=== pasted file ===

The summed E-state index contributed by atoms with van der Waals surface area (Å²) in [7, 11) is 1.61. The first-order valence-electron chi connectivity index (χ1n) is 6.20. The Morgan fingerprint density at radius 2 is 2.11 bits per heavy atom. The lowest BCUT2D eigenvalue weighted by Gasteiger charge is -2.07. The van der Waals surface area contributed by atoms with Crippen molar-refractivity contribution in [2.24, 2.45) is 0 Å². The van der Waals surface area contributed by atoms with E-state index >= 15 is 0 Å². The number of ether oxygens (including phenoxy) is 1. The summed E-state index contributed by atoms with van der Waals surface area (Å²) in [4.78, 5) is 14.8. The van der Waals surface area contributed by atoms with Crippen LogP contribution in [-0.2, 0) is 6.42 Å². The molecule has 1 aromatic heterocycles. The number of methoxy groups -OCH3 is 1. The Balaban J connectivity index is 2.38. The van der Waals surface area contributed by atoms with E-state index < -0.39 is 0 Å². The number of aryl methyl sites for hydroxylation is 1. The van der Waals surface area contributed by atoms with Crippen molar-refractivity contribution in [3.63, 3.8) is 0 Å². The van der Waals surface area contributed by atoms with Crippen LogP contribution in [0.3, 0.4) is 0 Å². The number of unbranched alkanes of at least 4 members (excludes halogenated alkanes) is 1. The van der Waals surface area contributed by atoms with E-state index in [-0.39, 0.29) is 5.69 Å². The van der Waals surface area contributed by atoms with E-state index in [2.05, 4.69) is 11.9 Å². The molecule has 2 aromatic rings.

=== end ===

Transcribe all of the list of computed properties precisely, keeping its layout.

The summed E-state index contributed by atoms with van der Waals surface area (Å²) in [7, 11) is 1.61. The first-order valence-electron chi connectivity index (χ1n) is 6.20. The Morgan fingerprint density at radius 2 is 2.11 bits per heavy atom. The lowest BCUT2D eigenvalue weighted by Gasteiger charge is -2.07. The van der Waals surface area contributed by atoms with Crippen molar-refractivity contribution in [2.24, 2.45) is 0 Å². The van der Waals surface area contributed by atoms with E-state index >= 15 is 0 Å². The number of ether oxygens (including phenoxy) is 1. The summed E-state index contributed by atoms with van der Waals surface area (Å²) in [4.78, 5) is 14.8. The van der Waals surface area contributed by atoms with Crippen LogP contribution in [-0.2, 0) is 6.42 Å². The molecule has 1 aromatic heterocycles. The number of methoxy groups -OCH3 is 1. The Balaban J connectivity index is 2.38. The van der Waals surface area contributed by atoms with E-state index < -0.39 is 0 Å². The number of aryl methyl sites for hydroxylation is 1. The van der Waals surface area contributed by atoms with Crippen molar-refractivity contribution in [3.63, 3.8) is 0 Å². The van der Waals surface area contributed by atoms with Crippen LogP contribution in [0.3, 0.4) is 0 Å². The number of unbranched alkanes of at least 4 members (excludes halogenated alkanes) is 1. The van der Waals surface area contributed by atoms with E-state index in [-0.39, 0.29) is 5.69 Å². The van der Waals surface area contributed by atoms with E-state index in [2.05, 4.69) is 11.9 Å². The molecule has 2 aromatic rings.